With power outages and deep shortages, some civilians are finding new ways to heat homes and cook meals, by using the natural resources around them -- and even bomb craters.
EAST GHOUTA — Here in the outskirts of Damascus, as fighters patrol the streets, Hazem S. is focused on more organic pursuits — finding alternative energy solutions. As hours-long power outages sweep this and most other cities across Syria, civilians like him are now looking for do-it-yourself ways to light and heat their homes, using materials from their environment to generate power.
Hazem, 32, shows off a giant fan that he set on top of his house, facing into the wind. He connected the fan to a locally built generator that transformed its movement into electricity.
“Many months passed with no electricity, and the fuel we had stored was gone long ago, so we had to search for alternative sources,” he says. “The fan is not an ideal solution because its productivity is connected to wind conditions. Our desires regarding the weather have changed: We used to look forward to warm and quiet days, but now we prefer high winds, especially at night.”
Electricity isn’t the only energy source that Syrians are looking to create. Propane gas is not available anymore in many areas, except in cases when propane tanks are smuggled in. But prices for this contraband can reach 5,000 Syrian pounds ($37) for a full tank, and in some cases, buyers find that the tanks are mostly filled with water.
Many civilians, like Naji, a 47-year-old farmer from Bet Sawa, have turned to more natural gas production. “The lack of energy sources forced me to seek alternative solutions. I followed the primitive method of transforming animal waste into natural gas.”
Naji found a crater that a barrel bomb had left in the ground next to his house. He insulated it with layers of nylon. “After insulating the crater, we fill it up with animal waste and seal it up, after we have installed pipes that run from the crater to our houses. The breakdown of the animal waste produces methane, which we use for heat and cooking,” he says.
Taking its toll
Naji says he also found that the mineral calcium oxide can be used for heating and cooking food. “Our ancestors used to use calcium hydroxide slaked lime in painting their houses made from clay. They used to add water and salt to calcium oxide and stir the mixture,” he says.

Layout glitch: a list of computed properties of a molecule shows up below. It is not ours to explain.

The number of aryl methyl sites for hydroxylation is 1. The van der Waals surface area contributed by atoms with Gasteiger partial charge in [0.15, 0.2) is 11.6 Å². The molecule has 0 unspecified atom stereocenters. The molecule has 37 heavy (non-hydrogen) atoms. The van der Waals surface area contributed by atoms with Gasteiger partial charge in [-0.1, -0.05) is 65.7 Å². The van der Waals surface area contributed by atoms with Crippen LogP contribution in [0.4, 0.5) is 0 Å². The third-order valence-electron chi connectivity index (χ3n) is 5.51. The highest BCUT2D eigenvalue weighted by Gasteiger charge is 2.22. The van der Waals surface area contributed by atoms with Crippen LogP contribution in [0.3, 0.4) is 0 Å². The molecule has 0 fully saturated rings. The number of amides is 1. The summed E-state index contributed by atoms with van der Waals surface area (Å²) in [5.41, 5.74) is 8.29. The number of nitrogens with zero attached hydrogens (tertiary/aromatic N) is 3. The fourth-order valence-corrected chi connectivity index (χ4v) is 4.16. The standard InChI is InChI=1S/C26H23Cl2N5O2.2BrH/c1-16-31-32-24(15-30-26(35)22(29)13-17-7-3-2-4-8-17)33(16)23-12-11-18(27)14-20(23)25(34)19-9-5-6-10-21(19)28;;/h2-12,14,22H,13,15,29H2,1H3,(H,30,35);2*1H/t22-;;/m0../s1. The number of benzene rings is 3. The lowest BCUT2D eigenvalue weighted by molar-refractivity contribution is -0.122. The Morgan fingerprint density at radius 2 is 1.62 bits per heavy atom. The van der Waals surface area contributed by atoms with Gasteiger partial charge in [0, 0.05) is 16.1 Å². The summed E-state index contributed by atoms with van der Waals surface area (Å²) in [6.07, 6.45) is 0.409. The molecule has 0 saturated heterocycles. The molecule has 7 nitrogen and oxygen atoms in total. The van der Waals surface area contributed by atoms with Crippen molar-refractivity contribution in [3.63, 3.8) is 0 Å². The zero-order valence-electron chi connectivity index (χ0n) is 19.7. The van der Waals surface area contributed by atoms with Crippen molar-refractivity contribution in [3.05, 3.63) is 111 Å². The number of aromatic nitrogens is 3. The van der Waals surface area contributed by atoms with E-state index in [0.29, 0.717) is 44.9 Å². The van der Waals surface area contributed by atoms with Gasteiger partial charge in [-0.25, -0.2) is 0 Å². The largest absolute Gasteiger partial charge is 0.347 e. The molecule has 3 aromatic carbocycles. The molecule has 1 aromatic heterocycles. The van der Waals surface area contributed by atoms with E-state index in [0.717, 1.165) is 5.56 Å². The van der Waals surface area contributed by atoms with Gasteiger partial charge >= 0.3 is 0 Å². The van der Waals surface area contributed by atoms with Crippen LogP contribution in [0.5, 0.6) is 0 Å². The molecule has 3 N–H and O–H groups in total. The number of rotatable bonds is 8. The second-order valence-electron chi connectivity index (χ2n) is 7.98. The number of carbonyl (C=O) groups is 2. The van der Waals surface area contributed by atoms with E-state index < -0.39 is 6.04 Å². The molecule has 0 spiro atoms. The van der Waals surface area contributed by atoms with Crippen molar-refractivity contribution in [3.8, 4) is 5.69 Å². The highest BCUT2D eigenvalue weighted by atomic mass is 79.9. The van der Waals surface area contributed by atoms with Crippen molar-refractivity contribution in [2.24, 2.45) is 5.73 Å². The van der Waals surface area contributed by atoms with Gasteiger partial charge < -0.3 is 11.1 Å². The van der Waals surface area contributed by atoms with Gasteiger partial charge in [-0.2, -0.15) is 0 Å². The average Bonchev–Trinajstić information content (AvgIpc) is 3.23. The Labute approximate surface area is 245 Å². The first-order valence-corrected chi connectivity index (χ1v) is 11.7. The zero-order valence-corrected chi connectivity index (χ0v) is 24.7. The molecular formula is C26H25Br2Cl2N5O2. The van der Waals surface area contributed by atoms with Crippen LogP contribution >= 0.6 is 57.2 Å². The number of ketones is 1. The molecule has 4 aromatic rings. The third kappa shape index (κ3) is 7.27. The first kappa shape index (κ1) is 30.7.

The chemical reactions produce intense heat that lasts for long periods of time until the mixture turns to calcium hydroxide, which is then used for painting, Naji explains. “Today, in a big pot, we add water to Quicklime and use the heat produced by the reaction for heating and cooking food as an alternative to modern heating sources.”
Naji's wife Suad has learned simple methods to produce enough light for the room where she lives with her husband and three children.
“We transform oranges into lanterns,” she says. “We empty out the orange, making sure to keep the central column intact. We pour a little bit of oil in the bowl-shaped orange peel, and we light up the central column to make a lantern. It doesn’t last for a long time, but it works well, especially when we prepare plenty of them every day.”
Inevitably, there is a downside to these desperate searches for basic energy supplies. To keep warm in cities like Aleppo, many civilians have resorted to stripping parks and streets of their trees, reportedly even using the wood from house paneling to start fires. The excessive logging has taken its toll on Syria’s forests, whose many natural reserves have largely been destroyed over the past three years.